Resellers dominate Gartner’s latest Magic Quadrant for Software Asset Management (SAM) managed services, with Bytes, Insight and SoftwareOne among the 12 companies making the cut.
Four of these dozen SAM doyens were classified as ‘Leaders’, four as ‘Challengers’ and four as ‘Niche Players’.
But who finished top?
Here we count down six resellers that made the grade (in reverse order of who finished furthest towards the top right), and summarise Gartner’s commentary on each.
Summary of SAM
As well as profiling each provider, Gartner shared some observations on the evolution of the SAM managed services market.
- SAM managed services uptake is growing
By Gartner’s own definition, SAM managed services providers help end users meet software and cloud services governance and cost optimisation objectives, either on a continuous or a scheduled basis.
The proportion of organisations who lean on expert third parties for continuous SAM managed services will double between 2023 and 2026 (from 20% to 40%), the market watcher predicted.
The 12 providers Gartner featured registered CAGR for the past two years of 12% and banked total sales of scheduled and continuous SAM managed services of over $430m in 2022.
- Resellers rule the roost
No outsourcers, global systems integrators or tool providers met the qualifying criteria for the Magic Quadrant.
Indeed, with the exceptions of KPMG, Deloitte, DXC Technology, ITAM solutions and Noventiq, all are either resellers or specialist SAM consultancies that are owned by resellers.
Which begs the question: if a SAM consultancy is part of a wider reseller business, can it be said to be truly independent of the vendors its parent company partners with?
Addressing this point, Gartner noted that risk-reward models increased in use to over 12% of contracts, from 5% in the previous year. These are “most prevalent in the reseller category, potentially offsetting concerns regarding conflict of interest”, the analyst noted.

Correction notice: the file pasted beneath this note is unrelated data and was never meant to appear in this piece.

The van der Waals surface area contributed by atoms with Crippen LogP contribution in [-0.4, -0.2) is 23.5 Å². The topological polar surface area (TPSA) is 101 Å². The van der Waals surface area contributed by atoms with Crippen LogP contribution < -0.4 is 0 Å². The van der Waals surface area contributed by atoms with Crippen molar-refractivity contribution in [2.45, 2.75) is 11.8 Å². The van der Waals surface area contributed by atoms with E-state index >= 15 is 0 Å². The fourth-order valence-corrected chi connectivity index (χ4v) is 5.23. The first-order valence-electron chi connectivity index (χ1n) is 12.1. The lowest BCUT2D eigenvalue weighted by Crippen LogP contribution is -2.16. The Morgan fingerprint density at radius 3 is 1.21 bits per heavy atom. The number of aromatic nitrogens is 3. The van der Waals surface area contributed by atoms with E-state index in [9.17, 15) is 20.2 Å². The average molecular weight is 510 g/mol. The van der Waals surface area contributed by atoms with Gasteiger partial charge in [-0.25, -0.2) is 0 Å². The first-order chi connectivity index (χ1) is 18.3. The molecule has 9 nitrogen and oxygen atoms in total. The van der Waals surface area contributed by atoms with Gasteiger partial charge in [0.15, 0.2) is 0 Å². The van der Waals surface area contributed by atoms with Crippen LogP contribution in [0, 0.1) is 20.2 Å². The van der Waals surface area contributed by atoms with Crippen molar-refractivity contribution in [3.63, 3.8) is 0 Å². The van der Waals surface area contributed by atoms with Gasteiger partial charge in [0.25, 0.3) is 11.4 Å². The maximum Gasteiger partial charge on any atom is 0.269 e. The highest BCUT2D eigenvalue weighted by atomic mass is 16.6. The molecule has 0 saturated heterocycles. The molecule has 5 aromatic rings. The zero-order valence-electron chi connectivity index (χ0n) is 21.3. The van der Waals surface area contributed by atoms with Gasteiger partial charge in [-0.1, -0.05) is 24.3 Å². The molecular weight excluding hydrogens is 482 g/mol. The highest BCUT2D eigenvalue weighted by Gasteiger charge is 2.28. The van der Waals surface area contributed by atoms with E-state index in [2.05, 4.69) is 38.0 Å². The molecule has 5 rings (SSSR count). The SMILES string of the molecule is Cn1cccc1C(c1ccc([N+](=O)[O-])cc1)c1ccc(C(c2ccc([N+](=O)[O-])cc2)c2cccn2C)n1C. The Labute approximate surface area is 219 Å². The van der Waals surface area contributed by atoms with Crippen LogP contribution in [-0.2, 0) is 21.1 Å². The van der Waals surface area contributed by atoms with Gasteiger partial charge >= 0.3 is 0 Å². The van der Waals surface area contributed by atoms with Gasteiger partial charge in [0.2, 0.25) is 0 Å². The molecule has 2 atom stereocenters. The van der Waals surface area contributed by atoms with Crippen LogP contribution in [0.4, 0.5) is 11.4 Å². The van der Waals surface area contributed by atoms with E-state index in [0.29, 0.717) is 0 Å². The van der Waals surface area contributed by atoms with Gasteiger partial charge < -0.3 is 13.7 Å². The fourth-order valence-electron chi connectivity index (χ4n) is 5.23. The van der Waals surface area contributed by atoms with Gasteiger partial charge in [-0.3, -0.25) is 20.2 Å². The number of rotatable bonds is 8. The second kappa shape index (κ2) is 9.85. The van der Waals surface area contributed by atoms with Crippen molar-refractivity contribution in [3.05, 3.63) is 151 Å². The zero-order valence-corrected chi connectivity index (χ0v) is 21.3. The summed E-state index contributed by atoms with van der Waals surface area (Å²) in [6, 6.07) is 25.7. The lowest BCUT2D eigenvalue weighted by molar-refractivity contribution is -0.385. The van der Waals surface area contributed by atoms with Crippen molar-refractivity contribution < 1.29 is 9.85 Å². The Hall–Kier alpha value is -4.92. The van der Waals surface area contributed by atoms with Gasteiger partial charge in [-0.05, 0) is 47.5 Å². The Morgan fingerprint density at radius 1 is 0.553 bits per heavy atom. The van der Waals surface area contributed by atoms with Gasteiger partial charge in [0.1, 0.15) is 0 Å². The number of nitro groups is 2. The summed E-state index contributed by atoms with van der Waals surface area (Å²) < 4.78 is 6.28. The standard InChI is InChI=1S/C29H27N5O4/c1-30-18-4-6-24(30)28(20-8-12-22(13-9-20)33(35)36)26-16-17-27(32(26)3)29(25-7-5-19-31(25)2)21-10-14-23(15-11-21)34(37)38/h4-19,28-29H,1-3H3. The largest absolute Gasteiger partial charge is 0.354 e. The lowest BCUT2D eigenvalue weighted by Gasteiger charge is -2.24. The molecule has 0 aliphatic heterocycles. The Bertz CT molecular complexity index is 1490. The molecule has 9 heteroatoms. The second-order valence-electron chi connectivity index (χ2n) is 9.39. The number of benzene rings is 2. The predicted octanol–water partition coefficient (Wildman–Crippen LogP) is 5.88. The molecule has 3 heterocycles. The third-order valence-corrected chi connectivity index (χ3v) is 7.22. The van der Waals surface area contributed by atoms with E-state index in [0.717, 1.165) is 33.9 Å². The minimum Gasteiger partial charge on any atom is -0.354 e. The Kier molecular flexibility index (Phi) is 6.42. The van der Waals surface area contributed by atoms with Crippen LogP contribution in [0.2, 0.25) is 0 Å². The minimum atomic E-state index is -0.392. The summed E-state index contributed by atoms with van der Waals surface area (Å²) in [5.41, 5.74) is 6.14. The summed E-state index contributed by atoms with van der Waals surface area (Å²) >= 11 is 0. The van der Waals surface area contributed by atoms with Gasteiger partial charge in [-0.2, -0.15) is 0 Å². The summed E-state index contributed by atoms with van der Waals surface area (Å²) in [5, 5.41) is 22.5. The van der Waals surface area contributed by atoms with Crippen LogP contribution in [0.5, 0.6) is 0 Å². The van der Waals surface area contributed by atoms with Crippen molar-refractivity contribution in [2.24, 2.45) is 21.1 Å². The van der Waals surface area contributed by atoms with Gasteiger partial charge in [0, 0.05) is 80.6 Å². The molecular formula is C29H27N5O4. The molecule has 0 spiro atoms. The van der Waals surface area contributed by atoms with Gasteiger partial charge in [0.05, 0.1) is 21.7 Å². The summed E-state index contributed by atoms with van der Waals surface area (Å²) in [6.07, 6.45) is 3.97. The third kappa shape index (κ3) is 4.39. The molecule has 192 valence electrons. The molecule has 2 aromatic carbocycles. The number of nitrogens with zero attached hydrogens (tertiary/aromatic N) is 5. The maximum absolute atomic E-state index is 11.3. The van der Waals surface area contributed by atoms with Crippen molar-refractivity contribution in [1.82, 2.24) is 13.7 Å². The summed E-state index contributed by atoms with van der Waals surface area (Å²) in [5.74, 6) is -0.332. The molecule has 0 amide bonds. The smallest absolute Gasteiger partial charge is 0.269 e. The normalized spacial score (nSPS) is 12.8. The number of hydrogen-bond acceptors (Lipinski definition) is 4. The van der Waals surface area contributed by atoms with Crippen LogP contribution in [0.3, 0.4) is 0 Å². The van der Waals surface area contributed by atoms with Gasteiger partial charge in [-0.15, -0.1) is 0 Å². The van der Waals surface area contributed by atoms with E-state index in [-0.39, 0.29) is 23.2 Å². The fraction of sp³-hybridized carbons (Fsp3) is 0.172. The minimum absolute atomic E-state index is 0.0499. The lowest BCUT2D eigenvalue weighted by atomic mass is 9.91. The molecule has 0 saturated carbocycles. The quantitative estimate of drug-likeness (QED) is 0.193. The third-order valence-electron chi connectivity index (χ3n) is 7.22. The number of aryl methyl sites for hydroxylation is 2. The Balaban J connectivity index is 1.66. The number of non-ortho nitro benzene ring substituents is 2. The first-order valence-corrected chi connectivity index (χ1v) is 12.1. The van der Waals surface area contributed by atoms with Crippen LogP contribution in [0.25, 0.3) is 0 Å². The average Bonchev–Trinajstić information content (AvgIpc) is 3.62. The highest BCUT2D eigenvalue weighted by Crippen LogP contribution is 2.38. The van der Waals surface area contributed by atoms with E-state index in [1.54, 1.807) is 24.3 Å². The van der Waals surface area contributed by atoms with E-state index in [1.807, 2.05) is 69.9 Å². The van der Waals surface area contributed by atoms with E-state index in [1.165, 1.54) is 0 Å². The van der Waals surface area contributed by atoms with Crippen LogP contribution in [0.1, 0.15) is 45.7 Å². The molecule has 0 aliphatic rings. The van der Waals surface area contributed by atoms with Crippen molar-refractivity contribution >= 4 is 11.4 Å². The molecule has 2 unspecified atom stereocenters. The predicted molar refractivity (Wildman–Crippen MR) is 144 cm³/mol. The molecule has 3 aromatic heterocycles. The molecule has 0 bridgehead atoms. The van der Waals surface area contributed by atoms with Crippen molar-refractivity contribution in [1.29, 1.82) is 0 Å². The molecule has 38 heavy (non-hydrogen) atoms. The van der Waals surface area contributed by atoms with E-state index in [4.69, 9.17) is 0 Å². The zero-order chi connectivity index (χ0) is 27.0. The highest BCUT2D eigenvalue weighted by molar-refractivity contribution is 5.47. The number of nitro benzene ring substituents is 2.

- EMEA the largest market
SAM managed services are most used by EMEA organisations, both in terms of revenue and number of clients, Gartner noted.
North America is knocked from its usual perch into second, with APAC and LATAM coming next.
- SAM and FinOps coming together
SAM managed services have recently transitioned from a compliance-led activity to a cost optimisation one, Gartner noted.
That being the case, SAM is increasingly being accompanied by the delivery of FinOps services, according to the market watcher. Over 39% of SAM managed services delivered by the assessed providers are reported to incorporate FinOps services, it said.
There is increasingly a sustainability component to SAM services too, Gartner noted, with SAM and FinOps both contributing to environmental sustainability initiatives.
Who made the cut?
The 12 providers who made the cut for Gartner’s SAM Managed Services Magic Quadrant met the majority of a number of criteria, including delivering SAM managed services across a scope of 20 or more software vendors and at least $5m in annual SAM managed services revenue for fiscal year 2022.
Providers delivering more than half of their SAM services revenues through partners were among those excluded from the research.
So hats off to all of the following reseller-type businesses that got the nod this time around. Let’s see who made it…
Bytes Technology Group
Status: ‘Niche Player’
Any change from 2022? Yes, Gartner put Bytes in the ‘Visionary’ quadrant last year, making this year’s performance a slight downgrade.
Gartner billed this LSE-listed software and cloud services reseller as a “good fit for small and midsize clients looking for a provider that is contractually flexible and engages on a continuous and scheduled basis”.
Bytes was given credit for its investments in cloud consumption management, its technical approach to service management to manage performance and drive satisfaction, and its flexible SAM contracts.
Bytes has a “low share” of large and complex clients, Gartner noted, while also flagging up its “below average” investments in innovation.
The LSE-listed reseller also got pinged for its “fragmented approach” and its lack of service delivery resources in North America and Latin America.